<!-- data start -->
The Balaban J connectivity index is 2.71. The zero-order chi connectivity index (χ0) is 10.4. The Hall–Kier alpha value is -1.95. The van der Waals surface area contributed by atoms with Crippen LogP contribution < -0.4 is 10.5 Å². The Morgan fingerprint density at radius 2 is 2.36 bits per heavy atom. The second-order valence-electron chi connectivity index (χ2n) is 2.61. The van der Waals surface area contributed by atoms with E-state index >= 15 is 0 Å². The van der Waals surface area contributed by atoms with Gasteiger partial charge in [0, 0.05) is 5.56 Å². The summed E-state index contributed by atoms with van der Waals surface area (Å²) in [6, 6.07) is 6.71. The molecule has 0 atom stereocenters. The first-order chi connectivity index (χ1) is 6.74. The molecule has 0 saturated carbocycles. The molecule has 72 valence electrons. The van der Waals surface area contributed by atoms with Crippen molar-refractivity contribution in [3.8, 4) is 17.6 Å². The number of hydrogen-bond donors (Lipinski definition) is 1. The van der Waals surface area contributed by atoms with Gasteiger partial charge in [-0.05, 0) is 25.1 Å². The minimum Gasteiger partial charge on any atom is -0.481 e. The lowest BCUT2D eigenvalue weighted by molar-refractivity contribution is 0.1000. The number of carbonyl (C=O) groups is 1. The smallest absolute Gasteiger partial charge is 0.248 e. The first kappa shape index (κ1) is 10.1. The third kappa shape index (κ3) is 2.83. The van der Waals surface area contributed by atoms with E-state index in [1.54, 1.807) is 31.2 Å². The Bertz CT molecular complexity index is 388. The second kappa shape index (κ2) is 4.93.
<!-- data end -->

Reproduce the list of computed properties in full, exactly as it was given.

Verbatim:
The Balaban J connectivity index is 2.71. The zero-order chi connectivity index (χ0) is 10.4. The Hall–Kier alpha value is -1.95. The van der Waals surface area contributed by atoms with Crippen LogP contribution < -0.4 is 10.5 Å². The Morgan fingerprint density at radius 2 is 2.36 bits per heavy atom. The second-order valence-electron chi connectivity index (χ2n) is 2.61. The van der Waals surface area contributed by atoms with E-state index >= 15 is 0 Å². The van der Waals surface area contributed by atoms with Gasteiger partial charge in [0, 0.05) is 5.56 Å². The summed E-state index contributed by atoms with van der Waals surface area (Å²) in [6, 6.07) is 6.71. The molecule has 0 atom stereocenters. The first-order chi connectivity index (χ1) is 6.74. The molecule has 0 saturated carbocycles. The molecule has 72 valence electrons. The van der Waals surface area contributed by atoms with Crippen molar-refractivity contribution in [3.8, 4) is 17.6 Å². The number of hydrogen-bond donors (Lipinski definition) is 1. The van der Waals surface area contributed by atoms with Gasteiger partial charge in [-0.05, 0) is 25.1 Å². The minimum Gasteiger partial charge on any atom is -0.481 e. The lowest BCUT2D eigenvalue weighted by molar-refractivity contribution is 0.1000. The number of carbonyl (C=O) groups is 1. The smallest absolute Gasteiger partial charge is 0.248 e. The first kappa shape index (κ1) is 10.1. The third kappa shape index (κ3) is 2.83. The van der Waals surface area contributed by atoms with E-state index in [1.54, 1.807) is 31.2 Å². The Bertz CT molecular complexity index is 388. The second kappa shape index (κ2) is 4.93.